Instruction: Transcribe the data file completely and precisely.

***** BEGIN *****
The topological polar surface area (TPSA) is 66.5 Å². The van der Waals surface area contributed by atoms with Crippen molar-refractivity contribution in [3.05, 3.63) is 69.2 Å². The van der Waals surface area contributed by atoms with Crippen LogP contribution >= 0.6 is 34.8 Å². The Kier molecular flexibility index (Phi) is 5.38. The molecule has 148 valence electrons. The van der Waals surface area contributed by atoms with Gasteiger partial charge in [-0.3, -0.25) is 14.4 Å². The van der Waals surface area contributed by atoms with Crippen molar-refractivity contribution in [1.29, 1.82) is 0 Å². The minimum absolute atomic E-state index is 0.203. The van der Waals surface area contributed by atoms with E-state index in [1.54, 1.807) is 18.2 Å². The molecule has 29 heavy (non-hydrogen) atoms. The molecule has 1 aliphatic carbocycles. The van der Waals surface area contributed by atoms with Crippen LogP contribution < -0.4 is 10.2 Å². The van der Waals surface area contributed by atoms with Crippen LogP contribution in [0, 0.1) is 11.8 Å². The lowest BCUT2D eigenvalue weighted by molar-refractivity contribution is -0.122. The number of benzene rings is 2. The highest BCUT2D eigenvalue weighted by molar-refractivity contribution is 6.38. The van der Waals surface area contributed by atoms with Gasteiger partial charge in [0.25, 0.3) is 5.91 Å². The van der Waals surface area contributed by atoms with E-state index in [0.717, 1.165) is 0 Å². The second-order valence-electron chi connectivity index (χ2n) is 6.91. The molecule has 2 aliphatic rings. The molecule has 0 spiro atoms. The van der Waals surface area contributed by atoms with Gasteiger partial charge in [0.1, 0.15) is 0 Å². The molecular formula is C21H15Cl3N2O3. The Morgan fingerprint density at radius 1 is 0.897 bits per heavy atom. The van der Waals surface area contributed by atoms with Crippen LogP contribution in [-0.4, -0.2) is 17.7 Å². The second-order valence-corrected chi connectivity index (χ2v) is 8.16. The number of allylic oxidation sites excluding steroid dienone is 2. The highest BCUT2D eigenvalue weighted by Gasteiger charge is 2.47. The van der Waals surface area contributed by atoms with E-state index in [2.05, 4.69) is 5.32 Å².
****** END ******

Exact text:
The topological polar surface area (TPSA) is 66.5 Å². The van der Waals surface area contributed by atoms with Crippen molar-refractivity contribution in [3.05, 3.63) is 69.2 Å². The van der Waals surface area contributed by atoms with Crippen LogP contribution >= 0.6 is 34.8 Å². The Kier molecular flexibility index (Phi) is 5.38. The molecule has 148 valence electrons. The van der Waals surface area contributed by atoms with Gasteiger partial charge in [-0.3, -0.25) is 14.4 Å². The van der Waals surface area contributed by atoms with Crippen molar-refractivity contribution in [1.29, 1.82) is 0 Å². The minimum absolute atomic E-state index is 0.203. The van der Waals surface area contributed by atoms with E-state index in [1.54, 1.807) is 18.2 Å². The molecule has 29 heavy (non-hydrogen) atoms. The molecule has 1 aliphatic carbocycles. The van der Waals surface area contributed by atoms with Crippen LogP contribution < -0.4 is 10.2 Å². The van der Waals surface area contributed by atoms with Crippen LogP contribution in [0, 0.1) is 11.8 Å². The lowest BCUT2D eigenvalue weighted by molar-refractivity contribution is -0.122. The number of benzene rings is 2. The highest BCUT2D eigenvalue weighted by molar-refractivity contribution is 6.38. The van der Waals surface area contributed by atoms with Gasteiger partial charge in [0.25, 0.3) is 5.91 Å². The van der Waals surface area contributed by atoms with E-state index in [0.717, 1.165) is 0 Å². The second-order valence-electron chi connectivity index (χ2n) is 6.91. The molecule has 2 aliphatic rings. The molecule has 0 spiro atoms. The van der Waals surface area contributed by atoms with Gasteiger partial charge in [0.1, 0.15) is 0 Å². The molecular formula is C21H15Cl3N2O3. The Morgan fingerprint density at radius 1 is 0.897 bits per heavy atom. The van der Waals surface area contributed by atoms with Crippen LogP contribution in [-0.4, -0.2) is 17.7 Å². The second-order valence-corrected chi connectivity index (χ2v) is 8.16. The number of allylic oxidation sites excluding steroid dienone is 2. The highest BCUT2D eigenvalue weighted by Gasteiger charge is 2.47. The van der Waals surface area contributed by atoms with E-state index in [2.05, 4.69) is 5.32 Å².